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Notes for my pockets

By Annie Waddoups

“The most exciting movement in nature is not progress, advance, but expansion and contraction, the opening and shutting of an eye, the heart, the mind. We throw our arms wide with a gesture of religion to the universe; we close them around a person. We explore and adventure for a while and then draw in to consolidate our gains.” ~Robert Frost

I was talking with a friend who has been undergoing treatment for cancer.  She commented that it’s been hard to reconcile the polarity that everything has changed and yet nothing has changed. Everything–her perspective, her sense of herself, of security, the new focus on healing–has changed.  Yet she looks out her window and kids are still going to school, the seasons change as always, life goes on. Living with both realities, she said, is difficult but comforting.

She said it reminded her of a rabbinic story she heard in her childhood,  an old midrash about a sage who always kept two notes–both quotes from scripture–on his person, one in each of his coat pockets. The first one reminded him that “the world was created for you.” God set this glorious table of creation, all the wonders of the world, just for humans to experience and enjoy.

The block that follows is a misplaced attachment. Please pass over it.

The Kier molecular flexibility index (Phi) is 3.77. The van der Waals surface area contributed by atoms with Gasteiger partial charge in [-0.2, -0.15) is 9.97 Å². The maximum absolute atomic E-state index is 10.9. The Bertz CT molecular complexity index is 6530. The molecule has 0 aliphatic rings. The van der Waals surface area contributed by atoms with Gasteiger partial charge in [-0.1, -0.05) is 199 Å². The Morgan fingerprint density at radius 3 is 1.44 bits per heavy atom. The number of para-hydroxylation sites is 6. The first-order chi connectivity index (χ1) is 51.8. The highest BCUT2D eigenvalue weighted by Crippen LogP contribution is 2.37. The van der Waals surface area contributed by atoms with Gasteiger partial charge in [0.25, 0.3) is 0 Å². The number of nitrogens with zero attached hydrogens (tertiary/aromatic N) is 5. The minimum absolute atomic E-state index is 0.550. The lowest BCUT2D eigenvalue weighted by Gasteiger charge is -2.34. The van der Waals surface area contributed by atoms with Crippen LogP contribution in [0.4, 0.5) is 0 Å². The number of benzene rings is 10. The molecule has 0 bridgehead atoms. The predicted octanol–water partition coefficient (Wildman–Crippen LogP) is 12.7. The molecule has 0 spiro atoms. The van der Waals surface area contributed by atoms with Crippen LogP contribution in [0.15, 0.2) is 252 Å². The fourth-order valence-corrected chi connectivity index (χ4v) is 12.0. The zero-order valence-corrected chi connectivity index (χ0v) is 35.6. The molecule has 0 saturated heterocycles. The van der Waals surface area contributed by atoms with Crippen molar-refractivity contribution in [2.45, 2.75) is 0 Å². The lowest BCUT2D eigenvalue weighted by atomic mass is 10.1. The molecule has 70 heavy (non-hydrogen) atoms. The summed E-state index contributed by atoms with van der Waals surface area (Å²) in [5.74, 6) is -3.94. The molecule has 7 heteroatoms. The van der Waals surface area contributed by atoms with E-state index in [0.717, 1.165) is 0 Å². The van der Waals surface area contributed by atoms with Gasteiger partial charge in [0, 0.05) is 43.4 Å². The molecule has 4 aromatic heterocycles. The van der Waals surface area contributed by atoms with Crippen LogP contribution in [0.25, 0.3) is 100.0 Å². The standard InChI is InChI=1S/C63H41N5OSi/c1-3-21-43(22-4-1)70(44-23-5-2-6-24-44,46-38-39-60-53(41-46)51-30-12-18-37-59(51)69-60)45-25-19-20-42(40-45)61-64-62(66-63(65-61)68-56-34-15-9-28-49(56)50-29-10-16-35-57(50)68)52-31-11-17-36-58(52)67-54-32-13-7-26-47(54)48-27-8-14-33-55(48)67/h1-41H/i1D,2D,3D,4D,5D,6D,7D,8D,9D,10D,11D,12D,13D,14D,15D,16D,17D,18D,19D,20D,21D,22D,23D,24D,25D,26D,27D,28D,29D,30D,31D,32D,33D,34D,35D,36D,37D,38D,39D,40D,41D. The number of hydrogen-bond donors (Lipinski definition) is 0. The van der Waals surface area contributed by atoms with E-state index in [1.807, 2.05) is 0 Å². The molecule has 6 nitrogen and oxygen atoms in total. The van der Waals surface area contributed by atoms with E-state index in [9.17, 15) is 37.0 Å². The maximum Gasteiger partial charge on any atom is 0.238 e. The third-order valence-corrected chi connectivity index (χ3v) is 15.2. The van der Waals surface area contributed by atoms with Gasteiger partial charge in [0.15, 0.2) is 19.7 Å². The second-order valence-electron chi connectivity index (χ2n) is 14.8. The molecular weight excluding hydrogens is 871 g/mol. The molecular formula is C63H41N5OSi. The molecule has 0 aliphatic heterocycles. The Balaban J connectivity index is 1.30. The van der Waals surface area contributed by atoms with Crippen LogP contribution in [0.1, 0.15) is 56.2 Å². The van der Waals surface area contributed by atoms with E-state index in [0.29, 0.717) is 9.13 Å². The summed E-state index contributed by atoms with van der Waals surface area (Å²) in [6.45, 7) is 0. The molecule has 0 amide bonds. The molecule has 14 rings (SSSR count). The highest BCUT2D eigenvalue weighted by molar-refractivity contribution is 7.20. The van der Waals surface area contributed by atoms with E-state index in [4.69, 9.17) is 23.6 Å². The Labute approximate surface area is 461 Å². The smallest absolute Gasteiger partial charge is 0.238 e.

The second one reminded him that “from dust you came, and to dust you will return.” Individuals are so terribly impermanent, inconsequential…they come and go in an instant of history.

I love the thought of these folded up, tattered, contradictory notes keeping the wise man both inspired and grounded. I’ve been thinking about that story ever since. About contradictions. And choosing between polarities.

Or not choosing between.

Sometimes I feel like a walking contradiction: Shy/friendly. Adventurous/homebody. Confident/insecure. Serious/silly. Worrier/laid back. Planner/procrastinator. Hopeful/pessimistic. Wishy/washy.  Mother/student. Seeking/content. Reverent/raucous. To name a few.

In brisk self-improvement mode, it is tempting to try to weed out some of those opposites. Yet choosing one or the other of the pair feels like I’ve left a little, important other part of me behind. Nature’s lessons seem to insist that life is not often an either/or proposition but a swing between contradictions: the quiet and waiting winter, the bright raucous summer; the rush of high tide and the tender, exposing low tide; the expansion and contraction of hands, eyes, hearts.

True, some contradictions certainly require choices (the Garden of Eden comes to mind, for one. Choices between good and evil, another). But my friend’s midrash memory makes me wonder if there is a kind of power in the combinations of some polarities. Maybe some of my contradictions each deserve a place in a pocket.

What about you? How do you make room for contradictions and polarities in your life and religion?
What notes would you want to carry in your pockets to inspire and ground you?

Are you a linear person or a cyclical one? Or…both?

About Annie Waddoups


21 thoughts on “Notes for my pockets”

  1. Annie! This ties in so much with things I have been thinking about, some of which you are very aware.

    My feeling is that God really is to be found so often in the tension.